After team practice and dinner today, I stopped by Annenberg Auditorium to watch a screening of “Killer at Large”, a documentary released in 2008 now available on DVD.
The film was shown as part of the Ethics and Food series hosted at Stanford, which has drawn speakers such as Michael Pollan and Marion Nestle to US Sec. Dept. of Ag. Kathleen Merrigan and one former commissioner of the FDA.
While the series has largely had a food culture and environmental ethics bent, this film explored the intersection of food culture (or lack thereof), ethics (same), and the larger, complex sociopolitical sphere of the American food system.
There were a few members of various Slow Food groups from the area (Slow Food at Stanford, Slow Food Bay Area) / the “Farmers and Eaters” student group, as well as people who work on the BeWell.stanford.edu program. Prof. Christopher Gardner hosted the discussion afterwards, mentioning his undergraduate class (2nd year in a row) which has focused on these intersections of food and the environment.
Walk around campus, though, and you might be hard-pressed to find as many overweight or obese Stanford students as you might find off-campus. It’s been said that class and education buffer people from obesity, and of course you can’t forget the fact that people’s metabolism doesn’t tend to slow down too quickly until you hit your twenties. Or that Stanford’s chef-driven culture with high standards for sustainable deliciousness have in part contributed to keeping Stanford students happy and healthy (?). In practice, this seems to mean you don’t see students putting on too much weight until their junior or senior years, although perhaps this trend will change now that 1 in 3 American kids is now overweight or obese… which has meant that Type-II Diabetes is striking kids whereas it used to be known as Adult-Onset Diabetes, and Hypertension is now being found in kids.
What’s a Stanford student to do?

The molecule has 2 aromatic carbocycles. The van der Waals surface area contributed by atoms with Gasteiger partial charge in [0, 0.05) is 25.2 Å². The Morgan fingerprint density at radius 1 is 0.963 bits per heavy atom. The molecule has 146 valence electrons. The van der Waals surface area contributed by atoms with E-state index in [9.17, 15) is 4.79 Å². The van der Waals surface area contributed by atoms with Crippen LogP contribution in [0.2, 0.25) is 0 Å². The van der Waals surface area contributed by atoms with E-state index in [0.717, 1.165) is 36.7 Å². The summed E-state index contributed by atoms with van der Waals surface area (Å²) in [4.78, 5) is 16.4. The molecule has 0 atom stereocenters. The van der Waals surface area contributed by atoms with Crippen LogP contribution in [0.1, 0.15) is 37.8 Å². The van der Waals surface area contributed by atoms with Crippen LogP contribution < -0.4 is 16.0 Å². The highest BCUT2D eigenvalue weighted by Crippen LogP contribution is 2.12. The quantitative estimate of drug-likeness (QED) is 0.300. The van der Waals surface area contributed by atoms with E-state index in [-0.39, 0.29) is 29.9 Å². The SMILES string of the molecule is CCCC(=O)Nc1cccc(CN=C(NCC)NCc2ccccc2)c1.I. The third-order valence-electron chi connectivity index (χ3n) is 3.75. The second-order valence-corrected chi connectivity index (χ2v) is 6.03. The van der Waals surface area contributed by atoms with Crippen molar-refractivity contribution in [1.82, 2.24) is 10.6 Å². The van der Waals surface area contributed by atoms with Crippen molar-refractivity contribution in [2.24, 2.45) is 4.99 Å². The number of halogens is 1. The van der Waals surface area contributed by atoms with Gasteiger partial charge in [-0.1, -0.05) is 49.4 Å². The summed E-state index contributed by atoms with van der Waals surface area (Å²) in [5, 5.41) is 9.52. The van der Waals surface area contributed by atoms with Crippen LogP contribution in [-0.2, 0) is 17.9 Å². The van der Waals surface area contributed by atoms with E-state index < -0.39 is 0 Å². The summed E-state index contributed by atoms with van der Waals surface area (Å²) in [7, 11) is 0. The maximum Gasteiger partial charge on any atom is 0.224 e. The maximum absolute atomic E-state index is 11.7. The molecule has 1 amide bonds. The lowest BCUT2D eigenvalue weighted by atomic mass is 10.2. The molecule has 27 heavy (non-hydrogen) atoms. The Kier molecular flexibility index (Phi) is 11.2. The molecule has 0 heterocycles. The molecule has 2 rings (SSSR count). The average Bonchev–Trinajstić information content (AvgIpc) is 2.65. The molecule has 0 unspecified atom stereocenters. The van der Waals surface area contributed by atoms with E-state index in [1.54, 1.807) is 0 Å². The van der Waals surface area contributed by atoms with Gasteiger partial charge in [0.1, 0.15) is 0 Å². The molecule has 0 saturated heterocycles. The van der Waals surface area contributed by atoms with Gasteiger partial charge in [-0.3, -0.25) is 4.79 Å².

There’s not much activism just yet on campus about obesity or America’s larger weight problem, perhaps because it’s easier to focus on issues “out there” or that affect people other than yourself, perhaps it’s because students here, buffered by class and education, haven’t seen as much of these problems as have their poorer, less-educated counterparts. Or maybe it’s because we don’t talk about body image that much, much less about our bodies or our physical cultures.
Stanford won the PAC-10 fitness challenge for three years in a row, and you can’t walk / run / bike / drive around campus without seeing a few joggers (though asked, they would probably still like to believe they actually run, ahem) puffing along with poor form and padded sneakers. [As an aside, I wish runners would spend just a little bit of time trying to actually run well, but that’s another topic for another time).]
So what do Stanford students think about their bodies? their waistlines?
As it happens, STAMP, the Stanford Theatre Activist Mobilization Project, is performing “Mirror, Mirror” this Friday and Saturday (February 26 and 27)at 7p and 9p at the Nitery on campus.
“The world premiere of a show exposing body image issues on Stanford’s campus.”
Hit the jump for more information on this FREE ADMISSION show
Whither Nitery? The Nitery is in Old Union, near that smaller fountain not far from the claw. See you there? =)